Wet weather in CA; few rumbles of thunder?

Filed in Uncategorized by on December 8, 2006 0 Comments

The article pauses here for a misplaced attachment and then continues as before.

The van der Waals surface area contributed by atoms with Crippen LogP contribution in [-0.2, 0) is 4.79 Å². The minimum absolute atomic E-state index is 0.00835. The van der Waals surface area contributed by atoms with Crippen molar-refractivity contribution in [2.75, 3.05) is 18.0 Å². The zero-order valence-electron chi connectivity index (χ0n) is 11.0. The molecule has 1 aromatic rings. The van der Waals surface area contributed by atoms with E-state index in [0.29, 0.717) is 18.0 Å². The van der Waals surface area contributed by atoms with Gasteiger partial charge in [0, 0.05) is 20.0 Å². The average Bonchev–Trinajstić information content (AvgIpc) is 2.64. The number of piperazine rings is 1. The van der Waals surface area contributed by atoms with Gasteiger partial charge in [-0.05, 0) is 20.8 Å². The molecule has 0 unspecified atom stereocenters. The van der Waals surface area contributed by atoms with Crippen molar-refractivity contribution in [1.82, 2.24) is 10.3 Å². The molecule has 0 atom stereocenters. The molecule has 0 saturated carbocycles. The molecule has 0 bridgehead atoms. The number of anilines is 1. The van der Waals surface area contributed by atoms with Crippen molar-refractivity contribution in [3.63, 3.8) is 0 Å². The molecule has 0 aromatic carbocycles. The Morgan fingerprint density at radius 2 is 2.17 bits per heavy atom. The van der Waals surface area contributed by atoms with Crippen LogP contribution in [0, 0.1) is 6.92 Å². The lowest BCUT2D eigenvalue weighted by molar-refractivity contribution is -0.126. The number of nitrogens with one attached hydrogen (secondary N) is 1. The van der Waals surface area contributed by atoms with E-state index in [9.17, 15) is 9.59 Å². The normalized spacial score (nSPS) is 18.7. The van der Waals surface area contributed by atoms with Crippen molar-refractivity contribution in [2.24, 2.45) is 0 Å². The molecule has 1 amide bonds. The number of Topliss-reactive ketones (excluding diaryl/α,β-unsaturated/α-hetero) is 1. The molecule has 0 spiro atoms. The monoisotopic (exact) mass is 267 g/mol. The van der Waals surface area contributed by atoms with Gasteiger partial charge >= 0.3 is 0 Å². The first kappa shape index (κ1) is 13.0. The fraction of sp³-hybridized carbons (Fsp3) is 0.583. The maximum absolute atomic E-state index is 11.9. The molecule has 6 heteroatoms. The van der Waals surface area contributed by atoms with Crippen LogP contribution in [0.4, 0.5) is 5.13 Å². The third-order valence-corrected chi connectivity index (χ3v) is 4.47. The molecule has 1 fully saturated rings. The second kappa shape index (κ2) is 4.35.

The long-advertised pattern change has finally come about along the West Coast. Rain and wind visited coastal areas today, though not too much of either. Rainfall rates did pick up briefly earlier this evening, but have since dropped off. Total rainfall in San Rafael has been about a half inch, which is about the most received anywhere thus far. Gusty south winds (up to 38 mph in SR) pumped in warmer air in from the south, and somewhat ironically today’s high of 61 was the warmest temperature recorded in weeks. More showers will move in overnight in a slightly unstable airmass, but no heavy rain or thunderstorms should occur. A fairly rapidly developing system can currently be seen on infrared satellite approaching the CA coast. This system will move in late tomorrow afternoon, bringing a heavy burst of rain in the early evening and possibly a few thunderstorms embedded in the frontal band. The airmass behind this second system will be substantially more unstable than that behind the first, so isolated thunderstorm activity is expected late Sat./ Sun in NorCal/and possibly CentCal. A third system–which will also be rapidly developing as it approaches the coast–will move in later Sunday. This will increase the intensity of showers and maintain the possibility of thunderstorms into Sunday night (mainly NorCal). Total rainfall for these next two systems should range from 1 to 2.5 inches in NorCal, and less than 2/3 inch in the Southland. Should help with the fire danger, anyway. After Sunday, some more light rain will fall in NorCal before a brief respite on Wed. /Thurs. More rain is on tap after that as the jet sags southward. GFS isn’t very emphatic with any systems after this weekend, but feel that this will change as time goes on. There has been some increase in the intensity of tropical E. Pac. convection, which is often a sign of a stronger and more amplified jet stream to come. We shall see.